Swimming Pool Accident Lawyer | Swimming Injury & Drowning Legal FAQ (2024)

Swimming Pool Accidents

For most people, going to the pool is an exciting day full of sun, fun, and relaxation.

Swimming is something to look forward to during those hot summer months, a great way to let the kids burn some energy off when the family is stuck in a hotel, or a relaxing place to spend time with friends and loved ones for holidays.

Unfortunately, swimming pool accidents do occur, and these fun pool days can quickly turn into nightmare situations.

By being prepared and following some simple steps, you can avoid most pool day disasters.

But not all accidents are avoidable and some are just out of our control.

Sometimes the pool owner’s mistakes, or faults within the pool or facility itself, can cause a swimmer to suffer a swimming pool accident injury, to no fault of the injured swimmer.

These swimming pool accident injuries can range from minor cuts and bruises to more serious injuries, such as drowning.

If you or a loved one has been involved in a swimming pool accident, contact a swimming pool accident lawyer or drowning lawyer right away.

You may be entitled to compensation for your injuries, especially if the pool owner/operator acted negligently in some way, the pool did not meet specific safety requirements, or a defective product caused the injury.

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Swimming Pool Accident Statistics

Last year, more than 60,000 people in the United States were treated in an emergency room for injuries relating to a swimming pool accident.

Every year 5,000 children age nine and under drown as a result of a swimming pool accident, while 3,000 more are treated for serious injuries sustained at a swimming pool.

It only takes a few minutes for a submerged adult to suffer from brain damage when drowning – for children, it takes even less time.

And children are the most susceptible demographic to drowning.

In more than 1 in 4 fatal drowning incidents, the victim is age 14 or younger.

For every child who drowns, 4 receive medical treatment for serious injuries related to submersion, such as brain damage.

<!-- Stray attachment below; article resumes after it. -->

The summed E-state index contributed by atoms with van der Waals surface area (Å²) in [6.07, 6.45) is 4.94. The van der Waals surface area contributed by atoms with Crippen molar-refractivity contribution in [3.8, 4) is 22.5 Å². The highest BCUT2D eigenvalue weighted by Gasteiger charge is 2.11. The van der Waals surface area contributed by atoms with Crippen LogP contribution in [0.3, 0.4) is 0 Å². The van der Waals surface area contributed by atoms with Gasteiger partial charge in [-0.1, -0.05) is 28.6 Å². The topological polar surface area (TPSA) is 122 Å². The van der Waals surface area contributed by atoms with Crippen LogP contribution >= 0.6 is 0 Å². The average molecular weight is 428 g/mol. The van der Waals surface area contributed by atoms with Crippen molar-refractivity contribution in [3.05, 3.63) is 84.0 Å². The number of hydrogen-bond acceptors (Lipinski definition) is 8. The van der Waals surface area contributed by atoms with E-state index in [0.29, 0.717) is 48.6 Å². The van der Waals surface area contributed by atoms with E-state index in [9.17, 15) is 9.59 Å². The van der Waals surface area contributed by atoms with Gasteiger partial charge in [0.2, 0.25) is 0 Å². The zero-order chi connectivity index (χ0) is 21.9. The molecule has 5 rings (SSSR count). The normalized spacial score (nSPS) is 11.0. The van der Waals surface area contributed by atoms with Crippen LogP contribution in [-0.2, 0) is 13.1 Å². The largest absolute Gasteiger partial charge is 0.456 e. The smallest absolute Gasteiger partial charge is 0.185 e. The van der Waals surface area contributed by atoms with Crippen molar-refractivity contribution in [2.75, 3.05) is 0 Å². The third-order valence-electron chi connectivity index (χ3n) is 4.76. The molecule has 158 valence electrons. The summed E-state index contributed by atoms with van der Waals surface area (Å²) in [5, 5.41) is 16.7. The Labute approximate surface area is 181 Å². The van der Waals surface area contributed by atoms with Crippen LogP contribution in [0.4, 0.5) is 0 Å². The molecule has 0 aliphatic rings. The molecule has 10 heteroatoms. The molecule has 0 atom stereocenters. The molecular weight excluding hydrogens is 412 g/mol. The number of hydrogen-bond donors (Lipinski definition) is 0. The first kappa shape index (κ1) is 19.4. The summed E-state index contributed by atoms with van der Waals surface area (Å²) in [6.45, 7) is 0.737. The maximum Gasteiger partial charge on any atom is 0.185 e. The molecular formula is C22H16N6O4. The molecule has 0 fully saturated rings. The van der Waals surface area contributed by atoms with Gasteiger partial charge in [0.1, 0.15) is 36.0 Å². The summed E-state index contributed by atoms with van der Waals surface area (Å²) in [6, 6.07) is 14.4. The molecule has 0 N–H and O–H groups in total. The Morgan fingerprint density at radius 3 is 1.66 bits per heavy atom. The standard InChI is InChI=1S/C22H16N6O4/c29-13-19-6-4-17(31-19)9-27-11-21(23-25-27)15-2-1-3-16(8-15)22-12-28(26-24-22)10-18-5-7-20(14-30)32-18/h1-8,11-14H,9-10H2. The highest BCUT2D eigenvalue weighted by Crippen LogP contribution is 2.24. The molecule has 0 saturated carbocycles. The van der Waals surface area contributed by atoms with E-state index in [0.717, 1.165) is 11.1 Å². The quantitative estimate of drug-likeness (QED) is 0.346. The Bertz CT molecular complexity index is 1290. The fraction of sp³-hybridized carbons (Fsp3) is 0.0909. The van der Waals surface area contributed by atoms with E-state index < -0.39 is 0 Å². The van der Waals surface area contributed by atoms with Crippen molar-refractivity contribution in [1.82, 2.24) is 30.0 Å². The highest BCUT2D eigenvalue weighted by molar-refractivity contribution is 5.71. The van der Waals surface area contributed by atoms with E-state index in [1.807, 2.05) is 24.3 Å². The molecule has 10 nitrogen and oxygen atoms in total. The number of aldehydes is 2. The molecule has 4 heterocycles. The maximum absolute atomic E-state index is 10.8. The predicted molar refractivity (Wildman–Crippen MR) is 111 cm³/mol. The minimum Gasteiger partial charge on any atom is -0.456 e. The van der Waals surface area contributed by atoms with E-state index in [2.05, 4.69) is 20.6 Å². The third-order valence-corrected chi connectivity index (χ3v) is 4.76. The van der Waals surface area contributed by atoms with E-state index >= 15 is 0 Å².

Private swimming pool accidents are by far the most likely.

Research indicates that an accidental fatality occurring at a home is 100 times more likely to be caused by a pool than a handgun at the house.

The summer months see the highest percentage of fatalities of all seasons, with around 10 water-related deaths occurring every day on average.

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Swimming Pool Accident Injuries

The range and severity of swimming pool accidents are wide and encompassing many different types of injuries.

Less serious injuries are more likely to occur than life-threatening injuries.

It is not uncommon to suffer a scrape, cut, bruise, abrasion, or burn as a result of a swimming pool accident.

Rashes, irritations, and allergic reactions sometimes occur due to the body’s reaction to chemicals used to clean the pools, especially when an unsafe amount of chemicals is used.

Illness can be spread in pools and pool facilities that are not properly cleaned and monitored.

More serious injuries, while not as common, do still occur at pools.

Some of the more serious injuries that can occur at the pool are:

  • Broken bones
  • Blunt force trauma to the:
    • Head
    • Neck
    • Spine
  • Injuries related to drowning

Head, neck, and spinal injuries can be extremely serious – leading to paralysis and even death.

These injuries often occur as a result of falling or diving into shallow areas of the pool.

Drowning is also a life-threatening injury.

While most people associate drowning with death, there are other serious risks to individuals who have “near-drowning” accidents.

That is an accident in which the swimmer begins to drown but regains breathing functions.

The most common adverse result of near-drowning accidents is brain damage.

A swimming pool accident lawsuit can be filed on behalf of anyone who has suffered an injury at a pool, regardless of whether the injury is less serious, more serious, or fatal.

However, less serious injuries are less likely to qualify for a swimming pool accident lawsuit.

To find out whether your swimming pool accident injury qualifies, contact a drowning lawyer to discuss the details of your case.

Swimming Pool Drownings

Drowning accidents occur most frequently at swimming pools, especially when children are involved.

These accidents commonly occur when the pool’s owner/operator acts negligently in some way.

For example, the pool owners/operators:

  • Do not properly maintain equipment
  • Fail to maintain or install proper barriers around the pool
  • Fail to provide adequate supervision
  • Fail to provide a safe environment, such as
    • Allow overcrowding
    • Lack of rules or warning signs
    • Lack of safety equipment

Drowning accidents also commonly occur as a result of a faulty pool, pool facility, or defective products.

There are specific state and local regulations surrounding pool and pool facility designs and maintenance that are put in place to ensure that the pool and pool facility are as safe as possible for swimmers.